Foreign Frontiers

            According to the same Tindall, Shi and Pearcy documents, the foreign frontiers in the 1960s actually referred to Kennedy’s foreign policies. The invasion of Cuba proved to be both successful and failure for Kennedy administration. Just after taking his oath of office, Kennedy discovered a CIA strategy to invade Cuba and overrule President Fidel Castro with the utilization of Cuban exiles in the United States. Kennedy’s approval of the Bay of Pigs in April of 1961 turned out to be a disaster. This is because his decision to withheld critical air support at the last minute resulted to Soviet Union’s increased direct military aid to Cube thereby jeopardizing the American operation.

            The hostilities between the communist USSR and the United States that were already  in place because of the construction of the Berlin Wall in August of 1961 escalated in the last quarter of 1962. This was proven by aerial photographs which disclosed that the Russians were building medium-range missile sites in Cuba. The nuclear fiasco between the USSR and the United States was immediately acted upon by Kennedy when he instructed a naval barricade around Cuba.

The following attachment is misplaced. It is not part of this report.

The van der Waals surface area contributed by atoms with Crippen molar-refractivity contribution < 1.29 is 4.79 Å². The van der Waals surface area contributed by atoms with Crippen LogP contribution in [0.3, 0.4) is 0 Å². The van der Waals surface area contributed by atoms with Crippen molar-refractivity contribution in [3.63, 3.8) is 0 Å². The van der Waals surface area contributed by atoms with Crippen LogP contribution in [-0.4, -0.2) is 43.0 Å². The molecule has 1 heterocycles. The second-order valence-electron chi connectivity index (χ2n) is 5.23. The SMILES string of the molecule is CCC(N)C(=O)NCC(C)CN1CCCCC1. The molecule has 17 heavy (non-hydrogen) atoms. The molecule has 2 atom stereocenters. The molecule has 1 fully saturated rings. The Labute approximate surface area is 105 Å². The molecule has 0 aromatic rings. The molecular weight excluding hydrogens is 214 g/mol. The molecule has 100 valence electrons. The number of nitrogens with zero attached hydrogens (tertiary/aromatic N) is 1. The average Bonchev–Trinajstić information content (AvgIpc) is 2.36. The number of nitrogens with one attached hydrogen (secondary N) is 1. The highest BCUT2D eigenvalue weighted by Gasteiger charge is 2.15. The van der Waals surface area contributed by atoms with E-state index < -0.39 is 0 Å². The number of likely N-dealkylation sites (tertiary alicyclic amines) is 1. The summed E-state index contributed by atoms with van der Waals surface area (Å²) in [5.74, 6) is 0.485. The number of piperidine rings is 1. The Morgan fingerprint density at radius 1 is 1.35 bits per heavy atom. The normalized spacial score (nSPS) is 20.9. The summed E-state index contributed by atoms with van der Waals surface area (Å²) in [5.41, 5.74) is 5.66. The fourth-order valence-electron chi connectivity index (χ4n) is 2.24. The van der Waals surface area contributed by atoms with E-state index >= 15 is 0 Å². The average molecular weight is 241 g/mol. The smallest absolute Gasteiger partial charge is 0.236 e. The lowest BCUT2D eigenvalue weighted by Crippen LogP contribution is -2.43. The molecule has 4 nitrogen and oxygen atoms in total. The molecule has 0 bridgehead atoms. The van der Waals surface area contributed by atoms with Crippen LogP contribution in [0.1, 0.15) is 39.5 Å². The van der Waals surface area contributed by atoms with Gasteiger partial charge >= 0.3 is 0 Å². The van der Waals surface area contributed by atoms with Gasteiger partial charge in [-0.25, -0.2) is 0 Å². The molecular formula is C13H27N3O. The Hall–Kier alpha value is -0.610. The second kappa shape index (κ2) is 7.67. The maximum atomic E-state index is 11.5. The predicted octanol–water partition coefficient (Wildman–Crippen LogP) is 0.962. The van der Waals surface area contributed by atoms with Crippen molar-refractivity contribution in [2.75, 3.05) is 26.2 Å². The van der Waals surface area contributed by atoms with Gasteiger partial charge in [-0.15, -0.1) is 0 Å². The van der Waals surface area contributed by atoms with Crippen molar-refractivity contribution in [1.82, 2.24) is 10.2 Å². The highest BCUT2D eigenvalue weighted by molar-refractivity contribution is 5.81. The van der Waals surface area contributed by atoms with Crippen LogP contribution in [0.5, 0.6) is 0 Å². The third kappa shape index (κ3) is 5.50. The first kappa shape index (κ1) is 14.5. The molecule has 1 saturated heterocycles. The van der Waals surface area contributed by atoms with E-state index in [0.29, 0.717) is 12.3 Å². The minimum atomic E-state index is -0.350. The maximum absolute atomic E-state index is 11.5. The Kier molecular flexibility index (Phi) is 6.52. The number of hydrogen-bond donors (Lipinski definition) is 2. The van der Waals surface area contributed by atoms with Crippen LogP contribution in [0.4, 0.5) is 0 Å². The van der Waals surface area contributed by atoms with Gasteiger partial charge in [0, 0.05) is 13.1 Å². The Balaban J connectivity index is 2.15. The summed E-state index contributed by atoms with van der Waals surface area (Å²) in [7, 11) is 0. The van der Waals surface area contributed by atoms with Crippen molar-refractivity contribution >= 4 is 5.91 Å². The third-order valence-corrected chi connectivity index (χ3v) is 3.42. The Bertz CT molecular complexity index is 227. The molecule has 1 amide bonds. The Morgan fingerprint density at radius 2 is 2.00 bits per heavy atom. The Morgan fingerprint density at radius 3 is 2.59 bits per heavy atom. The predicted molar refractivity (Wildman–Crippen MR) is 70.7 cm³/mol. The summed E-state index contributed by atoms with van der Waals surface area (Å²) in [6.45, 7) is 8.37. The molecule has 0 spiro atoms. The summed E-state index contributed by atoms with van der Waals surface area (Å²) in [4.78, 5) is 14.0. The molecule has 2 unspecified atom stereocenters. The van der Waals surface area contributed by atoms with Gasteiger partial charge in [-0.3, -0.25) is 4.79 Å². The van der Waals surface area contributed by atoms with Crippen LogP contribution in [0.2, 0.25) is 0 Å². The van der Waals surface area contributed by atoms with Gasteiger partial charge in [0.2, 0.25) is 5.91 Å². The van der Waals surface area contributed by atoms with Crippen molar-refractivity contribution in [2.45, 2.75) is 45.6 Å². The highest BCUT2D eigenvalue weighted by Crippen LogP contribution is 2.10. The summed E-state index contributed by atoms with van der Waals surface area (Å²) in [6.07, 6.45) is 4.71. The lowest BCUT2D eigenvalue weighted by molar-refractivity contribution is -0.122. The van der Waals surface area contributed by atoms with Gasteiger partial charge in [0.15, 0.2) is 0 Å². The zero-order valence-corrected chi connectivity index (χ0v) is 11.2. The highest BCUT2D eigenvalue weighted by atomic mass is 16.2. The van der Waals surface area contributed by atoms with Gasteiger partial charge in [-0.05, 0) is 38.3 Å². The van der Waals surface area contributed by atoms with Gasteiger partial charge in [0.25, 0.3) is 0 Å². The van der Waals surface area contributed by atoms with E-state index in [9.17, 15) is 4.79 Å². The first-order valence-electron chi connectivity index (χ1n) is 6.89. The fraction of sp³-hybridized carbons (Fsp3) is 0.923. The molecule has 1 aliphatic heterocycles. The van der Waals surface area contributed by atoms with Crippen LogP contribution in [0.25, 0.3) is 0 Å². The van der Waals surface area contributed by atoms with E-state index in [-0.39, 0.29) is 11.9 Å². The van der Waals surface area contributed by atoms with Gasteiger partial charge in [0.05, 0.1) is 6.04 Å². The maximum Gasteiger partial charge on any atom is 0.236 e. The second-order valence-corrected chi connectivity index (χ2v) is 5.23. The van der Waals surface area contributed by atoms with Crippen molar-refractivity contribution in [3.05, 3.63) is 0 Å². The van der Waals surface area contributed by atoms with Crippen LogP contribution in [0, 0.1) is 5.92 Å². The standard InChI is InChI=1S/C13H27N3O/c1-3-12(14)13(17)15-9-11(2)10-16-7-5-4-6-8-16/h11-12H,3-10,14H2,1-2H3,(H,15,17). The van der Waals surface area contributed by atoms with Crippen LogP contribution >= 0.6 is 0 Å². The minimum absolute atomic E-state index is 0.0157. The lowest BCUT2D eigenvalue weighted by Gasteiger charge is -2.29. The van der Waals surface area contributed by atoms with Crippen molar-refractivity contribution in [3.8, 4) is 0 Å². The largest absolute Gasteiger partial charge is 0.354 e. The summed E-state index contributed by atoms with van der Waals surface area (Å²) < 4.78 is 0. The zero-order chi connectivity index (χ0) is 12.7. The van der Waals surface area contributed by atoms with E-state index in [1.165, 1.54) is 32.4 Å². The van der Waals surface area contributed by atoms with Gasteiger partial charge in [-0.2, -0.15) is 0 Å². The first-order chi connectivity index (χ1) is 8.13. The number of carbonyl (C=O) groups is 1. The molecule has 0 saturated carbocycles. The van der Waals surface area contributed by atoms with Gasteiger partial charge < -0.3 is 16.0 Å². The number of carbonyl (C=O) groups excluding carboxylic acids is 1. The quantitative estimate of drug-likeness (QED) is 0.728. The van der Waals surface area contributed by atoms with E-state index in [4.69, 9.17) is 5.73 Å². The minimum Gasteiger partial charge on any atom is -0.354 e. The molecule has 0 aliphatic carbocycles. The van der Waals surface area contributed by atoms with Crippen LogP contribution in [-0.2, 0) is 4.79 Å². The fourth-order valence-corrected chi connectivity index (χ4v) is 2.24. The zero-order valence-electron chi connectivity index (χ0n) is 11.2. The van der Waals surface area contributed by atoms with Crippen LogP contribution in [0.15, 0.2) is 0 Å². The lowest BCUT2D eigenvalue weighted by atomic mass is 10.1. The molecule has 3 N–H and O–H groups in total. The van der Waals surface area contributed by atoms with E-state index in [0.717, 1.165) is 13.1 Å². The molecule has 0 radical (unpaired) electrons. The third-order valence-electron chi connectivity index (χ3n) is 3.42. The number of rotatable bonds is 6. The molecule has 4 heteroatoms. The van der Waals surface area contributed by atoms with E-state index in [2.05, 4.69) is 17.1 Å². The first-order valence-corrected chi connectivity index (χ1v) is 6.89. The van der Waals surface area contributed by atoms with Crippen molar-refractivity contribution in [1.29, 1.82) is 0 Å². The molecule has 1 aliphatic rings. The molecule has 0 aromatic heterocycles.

This military action prevented the Soviet Union from bringing in any more missiles in Cuba and the Russians were also forced to dismantle and remove any missiles already placed in Cuba. History accounted this event as the Cuban missile crisis that actually brought the world to the edge of nuclear war. It was terminated four days after the Kennedy order when Soviet premier Nikita Khrushchev surrendered to Kennedy’s requirements. The missiles were returned to the USSR while the United States committed not to invade Cuba and, in a more subtle decision, also removed its own missiles from Turkey (Tindall, Shi & Pearcy, 2001).

            Thereafter, the relationship between America and Soviet Union improved as proven by the establishment of a “hot line” telephone link between Washington and Moscow that made communications between the superpowers easier. It was in August of 1963 that the Soviet Union, apparently worried over a possible threat from China, called on for Great Britain and the United States and the three nations later signed the Nuclear Test Ban Treaty. This pact prohibited nuclear testing on the earth’s air and water areas. However, other nuclear-power countries such as France and China did not take part in the accord. Noticeably, the treaty with the USSR actually showed that Kennedy still safeguarded his country from communist expansion (Tindall, Shi & Pearcy, 2001).

            Kennedy’s foreign policies also involved the country’s additional American military and personnel assistance to South Vietnam. By the end of 1963, there were 16,000 U.S. military personnel in the region. The increased presence of the communist Viet Cong in the provinces signaled the beginning of the Vietnam Wat with Kennedy supporting the South Vietnamese Army in overthrowing infamous President Ngo Dinh Diem.